Fifth Wednesday Journal Announces
the winners of the Editor’s Prize
FWJ does not sponsor contests or offer prizes based on reading fees. However, we do select from the work published in FWJ one short story, one poem, and one photograph each year to receive our Editor's Prize. The author of these "winning" contributions receives a modest monetary award. The selections are made by independent judges in each category. We are happy to include in this newsletter this year's choices.;
Jonis Agee (mockingbird.creighton.edu/ncw/agee.htm) was chosen for her short story, "The Plane of Primary Focus," which appeared in the fall 2010 issue. She is the author of thirteen books. Her most recent novel is The River Wife (Random House, 2007). The judge was Edie Meidav (www.ediemeidav.com), whose latest novel Lola, California, was released in July from Farrar, Straus & Giroux.
Norman Lock (www.normanlock.com) was chosen for his poem "Alphabet of Eels," which appeared in the fall 2010 issue. He is the author of many novels, collections of poetry, and plays. His most recent publication is Pieces for Small Orchestra and Other Fictions, released by Spuyten Duyvil in April of this year. The judge for poetry was Natania Rosenfeld (Natania_Rosenfeld's web page) associate professor of English at Knox College in Galesburg, Illinois. Her fiction and poetry have appeared in many literary publications. She has received three fellowships from the Virginia Center for the Creative Arts for work on essays and fiction.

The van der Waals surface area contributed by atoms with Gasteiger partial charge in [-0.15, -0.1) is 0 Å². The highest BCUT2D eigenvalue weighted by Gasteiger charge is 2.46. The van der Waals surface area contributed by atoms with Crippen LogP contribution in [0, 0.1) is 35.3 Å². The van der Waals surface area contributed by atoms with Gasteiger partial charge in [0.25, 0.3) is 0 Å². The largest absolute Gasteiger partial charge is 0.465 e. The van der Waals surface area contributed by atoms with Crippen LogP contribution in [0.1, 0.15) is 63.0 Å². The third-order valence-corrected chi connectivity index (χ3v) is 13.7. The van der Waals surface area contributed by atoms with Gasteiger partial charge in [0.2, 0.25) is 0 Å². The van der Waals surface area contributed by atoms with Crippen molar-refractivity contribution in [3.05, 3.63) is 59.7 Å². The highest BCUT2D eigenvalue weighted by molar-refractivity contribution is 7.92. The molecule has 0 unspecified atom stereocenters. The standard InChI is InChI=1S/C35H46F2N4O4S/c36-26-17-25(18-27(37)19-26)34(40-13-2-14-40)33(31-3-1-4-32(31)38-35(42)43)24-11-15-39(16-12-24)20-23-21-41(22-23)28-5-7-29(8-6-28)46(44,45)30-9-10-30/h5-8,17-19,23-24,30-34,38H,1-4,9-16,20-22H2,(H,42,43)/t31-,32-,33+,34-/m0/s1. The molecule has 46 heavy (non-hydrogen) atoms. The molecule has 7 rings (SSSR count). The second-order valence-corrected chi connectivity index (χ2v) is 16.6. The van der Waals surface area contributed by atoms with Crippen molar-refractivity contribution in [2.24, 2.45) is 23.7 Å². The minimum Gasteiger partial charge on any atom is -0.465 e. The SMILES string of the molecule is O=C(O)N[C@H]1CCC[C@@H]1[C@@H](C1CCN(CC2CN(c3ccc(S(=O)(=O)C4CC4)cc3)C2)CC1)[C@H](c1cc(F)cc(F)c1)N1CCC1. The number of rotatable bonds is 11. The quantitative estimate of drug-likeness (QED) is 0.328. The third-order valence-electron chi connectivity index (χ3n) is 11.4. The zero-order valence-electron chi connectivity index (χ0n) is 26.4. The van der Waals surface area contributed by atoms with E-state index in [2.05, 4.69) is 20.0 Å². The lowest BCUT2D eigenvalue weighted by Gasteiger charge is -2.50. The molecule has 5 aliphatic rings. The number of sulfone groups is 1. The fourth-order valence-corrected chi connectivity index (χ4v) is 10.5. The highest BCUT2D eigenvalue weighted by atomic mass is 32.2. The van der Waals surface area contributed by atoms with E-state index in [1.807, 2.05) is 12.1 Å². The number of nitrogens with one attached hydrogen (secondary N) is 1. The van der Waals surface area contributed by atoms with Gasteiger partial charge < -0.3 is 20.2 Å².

Jessica Hubbard Marr jhubbardmarr.artspan.com was selected for her photograph "The Gaze (London, 2010)" which appeared in the spring 2011 issue. She is currently completing her master's degree in photography at Sotheby's Institute of Art in London. She spent two years living and working in Oaxaca de Juarez, Mexico. The judge was Jeff Curto (www.cod.edu/photo/curto) Coordinator and Professor of Photography at College of DuPage in Glen Ellyn, Illinois. He holds a master of fine arts degree from Bennington College in Vermont. He attended Ansel Adams's last workshop in Carmel, California in 1983.